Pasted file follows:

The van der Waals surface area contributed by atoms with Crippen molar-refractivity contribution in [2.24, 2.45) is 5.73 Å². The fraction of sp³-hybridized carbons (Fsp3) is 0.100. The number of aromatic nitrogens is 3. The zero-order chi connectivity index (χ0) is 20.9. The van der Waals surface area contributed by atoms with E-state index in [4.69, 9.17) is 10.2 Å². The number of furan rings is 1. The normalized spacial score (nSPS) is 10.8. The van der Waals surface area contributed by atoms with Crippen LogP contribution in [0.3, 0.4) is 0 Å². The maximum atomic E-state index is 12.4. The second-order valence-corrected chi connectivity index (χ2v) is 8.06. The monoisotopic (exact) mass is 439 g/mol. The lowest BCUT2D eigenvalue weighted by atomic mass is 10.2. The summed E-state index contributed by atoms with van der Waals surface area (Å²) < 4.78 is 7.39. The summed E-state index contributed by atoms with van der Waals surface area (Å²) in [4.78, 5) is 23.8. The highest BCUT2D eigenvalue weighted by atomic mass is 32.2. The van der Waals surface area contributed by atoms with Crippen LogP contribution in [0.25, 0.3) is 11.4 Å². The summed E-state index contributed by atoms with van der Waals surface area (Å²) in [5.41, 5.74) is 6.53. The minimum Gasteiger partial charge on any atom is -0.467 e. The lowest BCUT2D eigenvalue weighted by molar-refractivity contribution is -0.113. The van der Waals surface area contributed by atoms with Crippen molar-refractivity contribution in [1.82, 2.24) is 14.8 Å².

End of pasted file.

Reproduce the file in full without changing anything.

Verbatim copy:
The van der Waals surface area contributed by atoms with Crippen molar-refractivity contribution in [2.24, 2.45) is 5.73 Å². The fraction of sp³-hybridized carbons (Fsp3) is 0.100. The number of aromatic nitrogens is 3. The zero-order chi connectivity index (χ0) is 20.9. The van der Waals surface area contributed by atoms with E-state index in [4.69, 9.17) is 10.2 Å². The number of furan rings is 1. The normalized spacial score (nSPS) is 10.8. The van der Waals surface area contributed by atoms with Crippen LogP contribution in [0.3, 0.4) is 0 Å². The maximum atomic E-state index is 12.4. The second-order valence-corrected chi connectivity index (χ2v) is 8.06. The monoisotopic (exact) mass is 439 g/mol. The lowest BCUT2D eigenvalue weighted by atomic mass is 10.2. The summed E-state index contributed by atoms with van der Waals surface area (Å²) < 4.78 is 7.39. The summed E-state index contributed by atoms with van der Waals surface area (Å²) in [4.78, 5) is 23.8. The highest BCUT2D eigenvalue weighted by atomic mass is 32.2. The van der Waals surface area contributed by atoms with Crippen LogP contribution in [0.25, 0.3) is 11.4 Å². The summed E-state index contributed by atoms with van der Waals surface area (Å²) in [5.41, 5.74) is 6.53. The minimum Gasteiger partial charge on any atom is -0.467 e. The lowest BCUT2D eigenvalue weighted by molar-refractivity contribution is -0.113. The van der Waals surface area contributed by atoms with Crippen molar-refractivity contribution in [1.82, 2.24) is 14.8 Å².